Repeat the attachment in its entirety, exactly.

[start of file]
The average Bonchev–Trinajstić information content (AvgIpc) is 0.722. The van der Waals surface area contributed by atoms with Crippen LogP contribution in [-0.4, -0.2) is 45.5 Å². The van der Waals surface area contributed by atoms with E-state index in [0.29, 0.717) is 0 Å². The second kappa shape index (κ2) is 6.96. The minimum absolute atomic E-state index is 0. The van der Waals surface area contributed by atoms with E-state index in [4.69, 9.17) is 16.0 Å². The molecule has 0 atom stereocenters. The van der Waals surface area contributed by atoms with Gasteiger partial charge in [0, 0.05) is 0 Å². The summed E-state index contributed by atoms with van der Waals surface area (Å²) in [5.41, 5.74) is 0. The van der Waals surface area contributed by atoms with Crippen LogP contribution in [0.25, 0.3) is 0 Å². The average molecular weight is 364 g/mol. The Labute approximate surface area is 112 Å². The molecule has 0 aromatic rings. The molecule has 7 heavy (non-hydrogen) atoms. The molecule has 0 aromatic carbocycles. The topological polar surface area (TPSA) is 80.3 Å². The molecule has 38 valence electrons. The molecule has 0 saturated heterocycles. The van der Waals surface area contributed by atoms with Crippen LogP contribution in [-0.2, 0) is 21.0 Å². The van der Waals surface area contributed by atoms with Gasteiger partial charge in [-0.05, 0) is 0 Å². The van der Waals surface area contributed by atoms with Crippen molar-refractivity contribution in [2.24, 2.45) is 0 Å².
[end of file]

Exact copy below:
The average Bonchev–Trinajstić information content (AvgIpc) is 0.722. The van der Waals surface area contributed by atoms with Crippen LogP contribution in [-0.4, -0.2) is 45.5 Å². The van der Waals surface area contributed by atoms with E-state index in [0.29, 0.717) is 0 Å². The second kappa shape index (κ2) is 6.96. The minimum absolute atomic E-state index is 0. The van der Waals surface area contributed by atoms with E-state index in [4.69, 9.17) is 16.0 Å². The molecule has 0 atom stereocenters. The van der Waals surface area contributed by atoms with Gasteiger partial charge in [0, 0.05) is 0 Å². The summed E-state index contributed by atoms with van der Waals surface area (Å²) in [5.41, 5.74) is 0. The van der Waals surface area contributed by atoms with Crippen LogP contribution in [0.25, 0.3) is 0 Å². The average molecular weight is 364 g/mol. The Labute approximate surface area is 112 Å². The molecule has 0 aromatic rings. The molecule has 7 heavy (non-hydrogen) atoms. The molecule has 0 aromatic carbocycles. The topological polar surface area (TPSA) is 80.3 Å². The molecule has 38 valence electrons. The molecule has 0 saturated heterocycles. The van der Waals surface area contributed by atoms with Crippen LogP contribution in [-0.2, 0) is 21.0 Å². The van der Waals surface area contributed by atoms with Gasteiger partial charge in [-0.05, 0) is 0 Å². The van der Waals surface area contributed by atoms with Crippen molar-refractivity contribution in [2.24, 2.45) is 0 Å².